Good question to consider. The abstracts for Deed Book 19, p. 108, has the following:
2 Jan 1804. Jesse (I) Harris Sr. of Oglethorpe Co., GA, to George Harris of Rowan for $100, 50 A adj Harris. It being a State grant to this Grantor on 7 Jul 1794. Wit: Iasiah Johnson, Nancy Harris. Prvd by Johnson at Nov Ct 1804.
Spellings are as interpreted by the author of the abstracts (Kluttz). The (I) indicates the type of signature mark of the grantor, so he made a mark rather than signing his name. It was typical for this area in this time period that most people did not know how to read or write, and had court clerks or attorneys write out their legal documents for them.
This deed was made (signed) on 2 Jan 1804, but not recorded in Rowan until Nov Court 1804. This was not unusual; recording dates can vary widely. The person proving the deed in court was Johnson, so he was physically present at court that day to state that he had witnessed Jesse Harris sign the deed. No one else needed to be present, but, if Jesse were there, the court document probably would have had him acknowledge the deed himself, rather than depend on Johnson, so Jesse Harris probably was not in NC at the time.
As to where the deed was made and signed, you don't know that unless you can find something else to prove it. If Nancy was the wife of Jesse, then you need to know where she was at the time. If Nancy was the wife of George, chances are that it was done in Rowan, but you don't really have solid proof of that either. My guess would be that the deed was executed in Rowan before Jesse left for Georgia.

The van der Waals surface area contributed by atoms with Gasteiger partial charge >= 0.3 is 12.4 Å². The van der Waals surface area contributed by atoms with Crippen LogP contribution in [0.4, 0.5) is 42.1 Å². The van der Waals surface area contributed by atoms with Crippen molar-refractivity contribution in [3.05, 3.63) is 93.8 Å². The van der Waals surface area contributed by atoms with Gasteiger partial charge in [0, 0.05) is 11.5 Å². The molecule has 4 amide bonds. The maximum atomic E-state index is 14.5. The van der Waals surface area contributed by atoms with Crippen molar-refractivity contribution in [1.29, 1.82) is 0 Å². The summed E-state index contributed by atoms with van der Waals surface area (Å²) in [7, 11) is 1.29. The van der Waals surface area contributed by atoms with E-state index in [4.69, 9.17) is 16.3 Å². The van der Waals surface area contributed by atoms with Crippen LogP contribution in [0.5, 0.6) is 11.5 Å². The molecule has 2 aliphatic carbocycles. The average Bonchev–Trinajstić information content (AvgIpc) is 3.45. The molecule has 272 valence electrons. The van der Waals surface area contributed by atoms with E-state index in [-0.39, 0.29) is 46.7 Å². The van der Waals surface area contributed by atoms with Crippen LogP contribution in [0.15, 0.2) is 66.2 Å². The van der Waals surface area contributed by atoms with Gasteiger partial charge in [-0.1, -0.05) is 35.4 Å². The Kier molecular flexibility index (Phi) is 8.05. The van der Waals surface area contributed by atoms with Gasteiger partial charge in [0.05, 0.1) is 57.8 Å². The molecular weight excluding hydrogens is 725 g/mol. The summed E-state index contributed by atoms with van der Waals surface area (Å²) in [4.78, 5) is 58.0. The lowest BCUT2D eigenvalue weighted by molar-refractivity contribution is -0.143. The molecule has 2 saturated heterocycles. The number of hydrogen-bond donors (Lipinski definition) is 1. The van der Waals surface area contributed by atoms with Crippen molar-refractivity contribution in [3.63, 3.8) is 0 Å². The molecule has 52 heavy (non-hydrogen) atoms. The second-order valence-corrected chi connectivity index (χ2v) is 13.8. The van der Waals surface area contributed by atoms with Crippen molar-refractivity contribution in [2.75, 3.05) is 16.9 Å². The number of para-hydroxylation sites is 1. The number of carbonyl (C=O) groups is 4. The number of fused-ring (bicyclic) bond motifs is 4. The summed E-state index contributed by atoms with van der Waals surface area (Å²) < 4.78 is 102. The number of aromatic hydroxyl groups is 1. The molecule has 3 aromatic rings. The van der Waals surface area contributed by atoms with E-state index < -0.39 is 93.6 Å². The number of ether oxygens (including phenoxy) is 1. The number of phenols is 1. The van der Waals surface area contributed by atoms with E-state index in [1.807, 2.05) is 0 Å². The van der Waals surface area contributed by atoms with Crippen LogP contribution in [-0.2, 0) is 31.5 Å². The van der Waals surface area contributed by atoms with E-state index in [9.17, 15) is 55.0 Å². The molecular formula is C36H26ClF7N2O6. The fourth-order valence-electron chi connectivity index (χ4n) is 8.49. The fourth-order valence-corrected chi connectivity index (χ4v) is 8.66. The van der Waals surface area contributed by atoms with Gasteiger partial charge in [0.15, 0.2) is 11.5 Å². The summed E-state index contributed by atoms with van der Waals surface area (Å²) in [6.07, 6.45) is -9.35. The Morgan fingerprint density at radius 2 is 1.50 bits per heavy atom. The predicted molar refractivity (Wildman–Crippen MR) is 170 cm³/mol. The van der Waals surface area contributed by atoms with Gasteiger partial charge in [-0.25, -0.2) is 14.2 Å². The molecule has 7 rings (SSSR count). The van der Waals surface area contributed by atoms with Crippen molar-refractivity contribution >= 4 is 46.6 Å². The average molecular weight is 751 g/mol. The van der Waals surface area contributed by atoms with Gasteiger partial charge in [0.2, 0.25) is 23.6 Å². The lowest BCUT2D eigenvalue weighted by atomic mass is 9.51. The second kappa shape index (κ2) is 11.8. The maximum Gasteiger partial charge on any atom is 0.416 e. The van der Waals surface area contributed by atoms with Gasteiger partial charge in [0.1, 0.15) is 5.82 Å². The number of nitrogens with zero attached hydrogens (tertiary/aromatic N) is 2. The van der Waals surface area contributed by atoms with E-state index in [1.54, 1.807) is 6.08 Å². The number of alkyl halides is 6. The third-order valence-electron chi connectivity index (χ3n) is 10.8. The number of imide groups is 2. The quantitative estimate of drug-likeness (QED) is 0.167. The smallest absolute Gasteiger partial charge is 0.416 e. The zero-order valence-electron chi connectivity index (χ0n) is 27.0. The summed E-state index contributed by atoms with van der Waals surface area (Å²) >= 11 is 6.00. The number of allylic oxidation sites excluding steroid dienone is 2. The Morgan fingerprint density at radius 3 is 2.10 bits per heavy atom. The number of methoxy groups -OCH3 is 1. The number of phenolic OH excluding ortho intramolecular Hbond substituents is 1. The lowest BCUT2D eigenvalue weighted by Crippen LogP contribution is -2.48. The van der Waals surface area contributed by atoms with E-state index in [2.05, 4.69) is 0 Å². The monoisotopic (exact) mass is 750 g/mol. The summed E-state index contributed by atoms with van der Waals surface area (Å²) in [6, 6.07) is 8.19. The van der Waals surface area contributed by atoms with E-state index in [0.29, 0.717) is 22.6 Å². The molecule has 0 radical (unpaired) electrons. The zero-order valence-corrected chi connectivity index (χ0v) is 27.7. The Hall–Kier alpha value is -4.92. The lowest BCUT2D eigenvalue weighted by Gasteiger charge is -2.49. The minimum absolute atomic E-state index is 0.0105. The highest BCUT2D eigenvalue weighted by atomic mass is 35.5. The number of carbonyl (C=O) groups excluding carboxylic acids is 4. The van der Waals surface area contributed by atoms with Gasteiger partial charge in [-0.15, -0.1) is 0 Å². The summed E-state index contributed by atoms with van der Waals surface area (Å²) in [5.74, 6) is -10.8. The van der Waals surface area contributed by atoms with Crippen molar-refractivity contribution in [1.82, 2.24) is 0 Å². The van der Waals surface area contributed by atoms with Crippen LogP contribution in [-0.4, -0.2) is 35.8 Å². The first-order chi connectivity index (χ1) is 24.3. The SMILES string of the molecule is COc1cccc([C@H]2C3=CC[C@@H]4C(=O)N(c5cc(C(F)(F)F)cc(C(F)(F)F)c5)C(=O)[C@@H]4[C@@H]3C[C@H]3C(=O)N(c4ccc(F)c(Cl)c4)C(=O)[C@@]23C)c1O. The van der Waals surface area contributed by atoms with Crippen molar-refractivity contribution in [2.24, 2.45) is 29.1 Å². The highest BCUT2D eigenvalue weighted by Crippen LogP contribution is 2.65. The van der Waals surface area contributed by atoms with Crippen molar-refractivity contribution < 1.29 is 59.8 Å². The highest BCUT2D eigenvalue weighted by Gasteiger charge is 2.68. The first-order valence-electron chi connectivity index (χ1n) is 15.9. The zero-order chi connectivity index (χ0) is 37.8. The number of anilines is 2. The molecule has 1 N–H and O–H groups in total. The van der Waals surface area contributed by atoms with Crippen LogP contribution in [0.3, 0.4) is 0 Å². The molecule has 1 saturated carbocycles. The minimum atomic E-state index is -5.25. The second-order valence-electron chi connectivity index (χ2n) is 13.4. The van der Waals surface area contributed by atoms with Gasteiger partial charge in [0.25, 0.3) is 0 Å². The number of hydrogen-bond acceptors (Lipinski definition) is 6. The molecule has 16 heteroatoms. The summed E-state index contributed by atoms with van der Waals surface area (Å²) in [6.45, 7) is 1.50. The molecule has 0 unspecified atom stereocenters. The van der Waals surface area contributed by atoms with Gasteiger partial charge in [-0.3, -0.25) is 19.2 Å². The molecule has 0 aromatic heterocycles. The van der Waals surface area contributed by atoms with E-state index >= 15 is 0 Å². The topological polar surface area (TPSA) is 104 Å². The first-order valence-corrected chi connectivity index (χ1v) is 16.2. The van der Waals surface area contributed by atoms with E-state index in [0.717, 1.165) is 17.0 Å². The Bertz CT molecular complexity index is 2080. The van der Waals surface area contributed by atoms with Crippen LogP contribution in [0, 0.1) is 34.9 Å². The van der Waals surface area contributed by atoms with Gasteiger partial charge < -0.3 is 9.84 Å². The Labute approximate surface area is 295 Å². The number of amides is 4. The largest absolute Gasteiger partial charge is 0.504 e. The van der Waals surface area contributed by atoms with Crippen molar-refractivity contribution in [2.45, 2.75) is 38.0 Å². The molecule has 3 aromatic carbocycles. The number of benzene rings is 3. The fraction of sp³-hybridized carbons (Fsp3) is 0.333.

It was not unusual for a husband to go ahead and find land, and perhaps build a home before going back and retrieving family and farm animals, etc. Since Jesse is noted to be of Oglethorpe County GA, chances are good that he had already traveled to GA to purchase land, and in early 1804 was moving there permanently, already considering himself a resident of Oglethorpe.
The typical pattern was for someone to get in their harvest in the fall, sell it, sell the land, and then move to the new location before the worst of winter set in (often mid-January to mid-March in the South), and be prepared to plant spring crops when the ground warmed up enough. January would be somewhat late to move to the new location, but he was heading south and not to the Midwest. And perhaps he had gone to GA in November or December to find land before taking his household there. That is conjecture, of course, but it would be consistent with the typical migration patterns at the time.
Hope this helps.